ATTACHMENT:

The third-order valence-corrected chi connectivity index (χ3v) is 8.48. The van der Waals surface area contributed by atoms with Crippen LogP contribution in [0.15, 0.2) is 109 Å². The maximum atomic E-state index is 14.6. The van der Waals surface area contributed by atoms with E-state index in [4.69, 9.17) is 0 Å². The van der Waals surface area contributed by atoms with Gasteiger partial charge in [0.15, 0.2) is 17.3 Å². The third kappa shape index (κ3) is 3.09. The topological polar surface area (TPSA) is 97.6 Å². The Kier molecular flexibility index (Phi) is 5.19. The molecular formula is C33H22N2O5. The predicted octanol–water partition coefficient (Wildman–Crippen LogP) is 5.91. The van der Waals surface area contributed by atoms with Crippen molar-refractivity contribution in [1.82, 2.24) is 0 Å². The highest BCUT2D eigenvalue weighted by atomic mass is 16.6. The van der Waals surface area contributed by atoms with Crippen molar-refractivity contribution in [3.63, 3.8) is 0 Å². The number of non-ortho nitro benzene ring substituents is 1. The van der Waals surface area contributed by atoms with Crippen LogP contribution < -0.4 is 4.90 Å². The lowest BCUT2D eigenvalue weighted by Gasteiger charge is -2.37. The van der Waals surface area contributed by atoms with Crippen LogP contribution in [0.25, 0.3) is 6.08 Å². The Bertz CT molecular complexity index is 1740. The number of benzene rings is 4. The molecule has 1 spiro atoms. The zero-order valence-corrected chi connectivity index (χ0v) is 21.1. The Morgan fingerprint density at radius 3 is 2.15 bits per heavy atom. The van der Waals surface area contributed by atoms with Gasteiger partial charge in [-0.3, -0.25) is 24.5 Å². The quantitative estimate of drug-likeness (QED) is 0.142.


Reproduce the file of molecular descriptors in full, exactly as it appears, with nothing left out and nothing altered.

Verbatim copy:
The third-order valence-corrected chi connectivity index (χ3v) is 8.48. The van der Waals surface area contributed by atoms with Crippen LogP contribution in [0.15, 0.2) is 109 Å². The maximum atomic E-state index is 14.6. The van der Waals surface area contributed by atoms with E-state index in [4.69, 9.17) is 0 Å². The van der Waals surface area contributed by atoms with Gasteiger partial charge in [0.15, 0.2) is 17.3 Å². The third kappa shape index (κ3) is 3.09. The topological polar surface area (TPSA) is 97.6 Å². The Kier molecular flexibility index (Phi) is 5.19. The molecular formula is C33H22N2O5. The predicted octanol–water partition coefficient (Wildman–Crippen LogP) is 5.91. The van der Waals surface area contributed by atoms with Crippen molar-refractivity contribution in [1.82, 2.24) is 0 Å². The highest BCUT2D eigenvalue weighted by atomic mass is 16.6. The van der Waals surface area contributed by atoms with Crippen molar-refractivity contribution in [3.63, 3.8) is 0 Å². The number of non-ortho nitro benzene ring substituents is 1. The van der Waals surface area contributed by atoms with Crippen LogP contribution < -0.4 is 4.90 Å². The lowest BCUT2D eigenvalue weighted by Gasteiger charge is -2.37. The van der Waals surface area contributed by atoms with Crippen LogP contribution in [0.25, 0.3) is 6.08 Å². The Bertz CT molecular complexity index is 1740. The number of benzene rings is 4. The molecule has 1 spiro atoms. The zero-order valence-corrected chi connectivity index (χ0v) is 21.1. The Morgan fingerprint density at radius 3 is 2.15 bits per heavy atom. The van der Waals surface area contributed by atoms with Gasteiger partial charge in [-0.3, -0.25) is 24.5 Å². The quantitative estimate of drug-likeness (QED) is 0.142.